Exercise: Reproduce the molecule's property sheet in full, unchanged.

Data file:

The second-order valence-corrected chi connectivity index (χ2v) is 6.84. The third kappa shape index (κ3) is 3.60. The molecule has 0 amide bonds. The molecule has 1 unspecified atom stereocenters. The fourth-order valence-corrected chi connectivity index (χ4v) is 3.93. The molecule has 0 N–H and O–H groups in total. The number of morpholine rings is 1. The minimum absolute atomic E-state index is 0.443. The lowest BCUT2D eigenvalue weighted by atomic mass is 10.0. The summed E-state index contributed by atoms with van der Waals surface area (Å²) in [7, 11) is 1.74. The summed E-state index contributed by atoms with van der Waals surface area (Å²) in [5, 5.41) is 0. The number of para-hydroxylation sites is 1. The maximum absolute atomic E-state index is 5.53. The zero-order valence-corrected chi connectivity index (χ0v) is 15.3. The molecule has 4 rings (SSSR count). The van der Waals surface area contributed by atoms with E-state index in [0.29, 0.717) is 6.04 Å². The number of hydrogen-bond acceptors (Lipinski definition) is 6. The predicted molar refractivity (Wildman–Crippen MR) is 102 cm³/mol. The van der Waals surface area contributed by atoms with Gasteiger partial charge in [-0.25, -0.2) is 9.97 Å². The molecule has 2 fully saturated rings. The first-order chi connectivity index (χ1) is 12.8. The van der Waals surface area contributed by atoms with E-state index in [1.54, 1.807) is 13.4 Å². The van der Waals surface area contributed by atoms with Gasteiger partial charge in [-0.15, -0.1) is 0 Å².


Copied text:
The second-order valence-corrected chi connectivity index (χ2v) is 6.84. The third kappa shape index (κ3) is 3.60. The molecule has 0 amide bonds. The molecule has 1 unspecified atom stereocenters. The fourth-order valence-corrected chi connectivity index (χ4v) is 3.93. The molecule has 0 N–H and O–H groups in total. The number of morpholine rings is 1. The minimum absolute atomic E-state index is 0.443. The lowest BCUT2D eigenvalue weighted by atomic mass is 10.0. The summed E-state index contributed by atoms with van der Waals surface area (Å²) in [7, 11) is 1.74. The summed E-state index contributed by atoms with van der Waals surface area (Å²) in [5, 5.41) is 0. The number of para-hydroxylation sites is 1. The maximum absolute atomic E-state index is 5.53. The zero-order valence-corrected chi connectivity index (χ0v) is 15.3. The molecule has 4 rings (SSSR count). The van der Waals surface area contributed by atoms with E-state index in [0.29, 0.717) is 6.04 Å². The number of hydrogen-bond acceptors (Lipinski definition) is 6. The predicted molar refractivity (Wildman–Crippen MR) is 102 cm³/mol. The van der Waals surface area contributed by atoms with Gasteiger partial charge in [-0.25, -0.2) is 9.97 Å². The molecule has 2 fully saturated rings. The first-order chi connectivity index (χ1) is 12.8. The van der Waals surface area contributed by atoms with E-state index in [1.54, 1.807) is 13.4 Å². The van der Waals surface area contributed by atoms with Gasteiger partial charge in [-0.15, -0.1) is 0 Å².